Oh, the boldness of his words! But isn’t that what we all need if we have any chance in the world of putting one step in front of the other: for God to show us His glory and lead us on into unfamiliar territory? Especially after a season like we’ve gone through—granted, no forty years of wandering through the wilderness, but still—there’s no point in going anywhere if God doesn’t go with us. And I’m convinced that He will go with us.

I have shared about a dream I had on my last sabbatical where our Elevation community was on a hike and had reached a plateau with an inspiring view. But there was something on the horizon: another peak with an even more inspiring view. The problem was that in order to get there we would have to descend down a steep and daunting path, traveling back from where we had just come. Well, it’s official, we have begun this descent together, but let us always remember that it is in search of the better place that God has in store for our church! And He will go with us, because He is pleased with us and He knows us by name.

This new season brings with it an invitation for you to consider the role you can play in helping to strengthen our church community for the journey ahead. Wherever there are gaps, there are opportunities, so think about how you can respond and come prepared to chip in. I’m really looking forward to seeing everyone again on Sunday and to worshipping together along with our new Worship Leader, [—]. So come with anticipation and come with joy!

May God give us the strength and courage to continue down this steep path;
May we know His healing as we acknowledge the loss we have experienced;
May we keep our eyes on the great task that we have been called to;
May the glory of God be revealed in our midst this year. 

Your pastor and fellow sojourner,

Brandon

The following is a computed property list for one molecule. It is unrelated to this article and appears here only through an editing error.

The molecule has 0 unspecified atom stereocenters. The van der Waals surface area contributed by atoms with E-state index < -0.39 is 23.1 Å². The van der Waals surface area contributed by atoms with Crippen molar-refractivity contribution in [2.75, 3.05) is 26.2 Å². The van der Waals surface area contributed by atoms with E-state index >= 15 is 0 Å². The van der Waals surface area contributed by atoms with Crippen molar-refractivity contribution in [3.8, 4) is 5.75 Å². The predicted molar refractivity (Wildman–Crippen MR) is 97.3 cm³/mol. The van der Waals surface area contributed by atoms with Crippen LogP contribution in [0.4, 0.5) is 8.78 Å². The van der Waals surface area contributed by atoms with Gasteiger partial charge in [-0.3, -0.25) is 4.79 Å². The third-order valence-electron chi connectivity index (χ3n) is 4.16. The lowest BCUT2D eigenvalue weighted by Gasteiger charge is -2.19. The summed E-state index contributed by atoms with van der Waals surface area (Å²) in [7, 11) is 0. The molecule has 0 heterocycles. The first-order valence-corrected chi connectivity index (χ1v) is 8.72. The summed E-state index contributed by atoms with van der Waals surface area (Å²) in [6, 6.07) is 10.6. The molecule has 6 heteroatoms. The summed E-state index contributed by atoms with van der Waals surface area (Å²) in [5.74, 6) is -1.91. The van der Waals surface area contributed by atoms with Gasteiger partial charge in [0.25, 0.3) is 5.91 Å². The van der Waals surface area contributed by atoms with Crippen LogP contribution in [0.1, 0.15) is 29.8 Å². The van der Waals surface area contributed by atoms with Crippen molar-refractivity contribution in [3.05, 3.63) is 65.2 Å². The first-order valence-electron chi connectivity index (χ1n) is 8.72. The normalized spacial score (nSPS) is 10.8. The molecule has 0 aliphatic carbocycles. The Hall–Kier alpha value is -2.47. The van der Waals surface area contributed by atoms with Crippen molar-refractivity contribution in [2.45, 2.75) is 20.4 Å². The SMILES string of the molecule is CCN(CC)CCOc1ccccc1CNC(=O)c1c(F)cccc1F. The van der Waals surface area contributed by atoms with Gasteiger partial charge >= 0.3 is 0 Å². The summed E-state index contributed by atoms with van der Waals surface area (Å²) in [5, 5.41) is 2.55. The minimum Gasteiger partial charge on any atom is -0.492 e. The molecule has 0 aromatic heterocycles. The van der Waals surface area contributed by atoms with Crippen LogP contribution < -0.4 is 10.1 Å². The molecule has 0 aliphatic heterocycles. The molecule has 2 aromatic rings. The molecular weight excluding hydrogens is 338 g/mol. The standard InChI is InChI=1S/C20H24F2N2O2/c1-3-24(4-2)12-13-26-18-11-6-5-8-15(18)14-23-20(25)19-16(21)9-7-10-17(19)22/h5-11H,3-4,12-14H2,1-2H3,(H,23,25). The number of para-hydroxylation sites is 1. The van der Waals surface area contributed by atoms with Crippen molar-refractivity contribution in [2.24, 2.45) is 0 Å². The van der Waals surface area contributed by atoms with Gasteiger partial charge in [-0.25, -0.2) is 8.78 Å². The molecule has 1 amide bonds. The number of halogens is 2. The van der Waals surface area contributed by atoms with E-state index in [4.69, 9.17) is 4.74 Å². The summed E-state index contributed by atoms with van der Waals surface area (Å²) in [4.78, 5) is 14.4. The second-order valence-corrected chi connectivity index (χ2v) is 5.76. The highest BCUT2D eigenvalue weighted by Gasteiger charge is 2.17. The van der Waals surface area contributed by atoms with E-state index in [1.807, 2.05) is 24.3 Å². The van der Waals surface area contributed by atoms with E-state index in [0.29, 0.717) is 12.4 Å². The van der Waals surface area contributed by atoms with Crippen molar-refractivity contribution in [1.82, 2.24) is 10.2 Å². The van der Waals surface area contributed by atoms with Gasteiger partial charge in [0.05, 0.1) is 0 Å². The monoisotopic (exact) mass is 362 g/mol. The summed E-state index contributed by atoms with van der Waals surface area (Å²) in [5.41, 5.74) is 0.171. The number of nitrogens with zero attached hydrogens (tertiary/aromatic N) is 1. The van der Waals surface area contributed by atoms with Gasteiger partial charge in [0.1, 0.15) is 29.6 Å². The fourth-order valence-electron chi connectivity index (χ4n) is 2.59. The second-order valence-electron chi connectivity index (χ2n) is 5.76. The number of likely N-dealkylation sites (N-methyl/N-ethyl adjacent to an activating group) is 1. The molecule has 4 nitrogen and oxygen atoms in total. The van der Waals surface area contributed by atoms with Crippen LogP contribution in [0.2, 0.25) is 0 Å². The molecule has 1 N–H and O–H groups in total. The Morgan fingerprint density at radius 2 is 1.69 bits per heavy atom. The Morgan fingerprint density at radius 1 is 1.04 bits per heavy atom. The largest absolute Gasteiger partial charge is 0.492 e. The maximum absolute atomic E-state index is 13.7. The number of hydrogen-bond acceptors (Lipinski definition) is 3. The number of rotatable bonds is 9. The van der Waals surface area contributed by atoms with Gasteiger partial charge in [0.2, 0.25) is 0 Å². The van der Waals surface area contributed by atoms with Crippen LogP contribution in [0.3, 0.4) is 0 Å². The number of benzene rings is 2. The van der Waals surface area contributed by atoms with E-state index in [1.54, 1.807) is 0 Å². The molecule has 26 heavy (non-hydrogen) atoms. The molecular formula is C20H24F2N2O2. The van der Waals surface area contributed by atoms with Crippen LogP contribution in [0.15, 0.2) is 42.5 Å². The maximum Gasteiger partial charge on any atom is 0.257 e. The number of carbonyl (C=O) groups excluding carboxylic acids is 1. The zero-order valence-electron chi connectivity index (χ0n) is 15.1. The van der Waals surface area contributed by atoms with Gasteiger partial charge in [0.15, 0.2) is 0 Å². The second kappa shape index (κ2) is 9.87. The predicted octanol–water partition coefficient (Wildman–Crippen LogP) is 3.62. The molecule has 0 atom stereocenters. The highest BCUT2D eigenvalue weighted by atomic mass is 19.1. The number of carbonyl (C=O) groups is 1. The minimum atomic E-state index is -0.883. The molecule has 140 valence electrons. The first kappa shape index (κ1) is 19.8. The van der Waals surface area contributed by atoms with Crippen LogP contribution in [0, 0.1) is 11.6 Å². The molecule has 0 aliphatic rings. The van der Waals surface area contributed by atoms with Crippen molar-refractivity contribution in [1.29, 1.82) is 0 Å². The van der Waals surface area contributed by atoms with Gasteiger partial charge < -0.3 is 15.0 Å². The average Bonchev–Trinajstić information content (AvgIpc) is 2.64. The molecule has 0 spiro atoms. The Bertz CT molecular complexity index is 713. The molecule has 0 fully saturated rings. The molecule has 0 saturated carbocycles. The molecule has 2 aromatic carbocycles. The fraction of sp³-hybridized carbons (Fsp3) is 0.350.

Comments

Popular posts from this blog

Fear and Trembling

I first registered an account with Blogger back in 2011 when someone suggested I start a blog after visiting our church one Sunday morning. The fact that nine years have passed by with nothing to show for it speaks pretty clearly as to how comfortable I am with the idea as a whole. So why now? In 2018, the church where I serve as pastor went through an incredibly trying season. When a leader and beloved member of our congregation told me he was gay and that he was preparing to ‘come out’ publicly, I desperately wanted to know how other pastors had responded to a challenge like this without destroying their church in the process. I grasped for anything that could help me get through what I knew would be a daunting leadership experience with significant implications for our church’s future. While I was able to find a number of books written from different sides of this hot-button issue, the primary commentaries seemed to come from those who were not actually leading local congrega

An Early Morning Start

It's 4:45 in the morning on December 8, 2017. Truthfully, it has only been a few hours since I first had the idea that I should start writing down my thoughts, so it’s not as if I've been wrestling with the idea for months, weeks, or even days. But the idea came late at night, and as most late-night ideas do, it refused to be tucked away by something as insignificant as a good night’s sleep. The idea to write came on the tail end of a meeting with our church board at which I informed them that a member and leader in our congregation had let me know that he is gay and that he was “coming out.” In the words of one of our team members, “This is going to be an absolute hailstorm of disaster.” Well , I thought to myself, if no one else has written a manual on how to do this, maybe I should get started on one. (Note: This post is part of an ongoing series called The View From Here . Please follow this link and start reading at the oldest post, Fear and Trembling .) An early

First Encounters

I entered high school in the early ‘90s, at a time when gay rights was gathering momentum. I’m not sure how prominent talk about gay rights actually was, but I know that I got tired of hearing about it pretty quickly. The phrase “gay and proud” was making its rounds, and I remember wondering why on earth people were talking about this so much. I had only heard about one gay person in our high school and I was pretty sure I would have known if there were others. Bullying is frowned upon much more strongly today than it was back then, and while it’s shameful to admit, during those early high school years, I often played the role of the perpetrator. (Note: This post is part of an ongoing series called  The View From Here . Please follow  this link  and start reading at the oldest post,  Fear and Trembling .) All of the “gay and proud” talk was getting to me, so I decided I would take a stand of my own. Always willing to go the extra mile for a little attention, I went home one day,